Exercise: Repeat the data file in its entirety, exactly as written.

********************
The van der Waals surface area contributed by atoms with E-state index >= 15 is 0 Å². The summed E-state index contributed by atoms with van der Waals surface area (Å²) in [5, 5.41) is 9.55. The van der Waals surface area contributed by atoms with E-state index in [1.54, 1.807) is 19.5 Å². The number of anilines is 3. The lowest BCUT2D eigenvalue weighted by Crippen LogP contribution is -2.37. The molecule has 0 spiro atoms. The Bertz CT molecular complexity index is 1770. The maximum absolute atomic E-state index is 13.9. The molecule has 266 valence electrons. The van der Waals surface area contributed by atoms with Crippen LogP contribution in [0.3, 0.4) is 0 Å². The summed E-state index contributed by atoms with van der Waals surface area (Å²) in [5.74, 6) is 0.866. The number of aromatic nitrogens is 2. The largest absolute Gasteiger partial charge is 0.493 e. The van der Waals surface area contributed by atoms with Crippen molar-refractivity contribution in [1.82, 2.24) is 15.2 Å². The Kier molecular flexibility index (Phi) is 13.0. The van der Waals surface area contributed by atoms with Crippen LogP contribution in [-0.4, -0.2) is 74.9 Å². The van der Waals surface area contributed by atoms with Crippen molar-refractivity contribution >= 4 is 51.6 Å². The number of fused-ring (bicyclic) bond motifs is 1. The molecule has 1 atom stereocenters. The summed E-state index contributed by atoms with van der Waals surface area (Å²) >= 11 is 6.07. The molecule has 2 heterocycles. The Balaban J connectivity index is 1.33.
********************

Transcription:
The van der Waals surface area contributed by atoms with E-state index >= 15 is 0 Å². The summed E-state index contributed by atoms with van der Waals surface area (Å²) in [5, 5.41) is 9.55. The van der Waals surface area contributed by atoms with E-state index in [1.54, 1.807) is 19.5 Å². The number of anilines is 3. The lowest BCUT2D eigenvalue weighted by Crippen LogP contribution is -2.37. The molecule has 0 spiro atoms. The Bertz CT molecular complexity index is 1770. The maximum absolute atomic E-state index is 13.9. The molecule has 266 valence electrons. The van der Waals surface area contributed by atoms with Crippen LogP contribution in [0.3, 0.4) is 0 Å². The summed E-state index contributed by atoms with van der Waals surface area (Å²) in [5.74, 6) is 0.866. The number of aromatic nitrogens is 2. The largest absolute Gasteiger partial charge is 0.493 e. The van der Waals surface area contributed by atoms with Crippen molar-refractivity contribution in [1.82, 2.24) is 15.2 Å². The Kier molecular flexibility index (Phi) is 13.0. The van der Waals surface area contributed by atoms with Crippen LogP contribution in [-0.4, -0.2) is 74.9 Å². The van der Waals surface area contributed by atoms with Crippen molar-refractivity contribution >= 4 is 51.6 Å². The number of fused-ring (bicyclic) bond motifs is 1. The molecule has 1 atom stereocenters. The summed E-state index contributed by atoms with van der Waals surface area (Å²) >= 11 is 6.07. The molecule has 2 heterocycles. The Balaban J connectivity index is 1.33.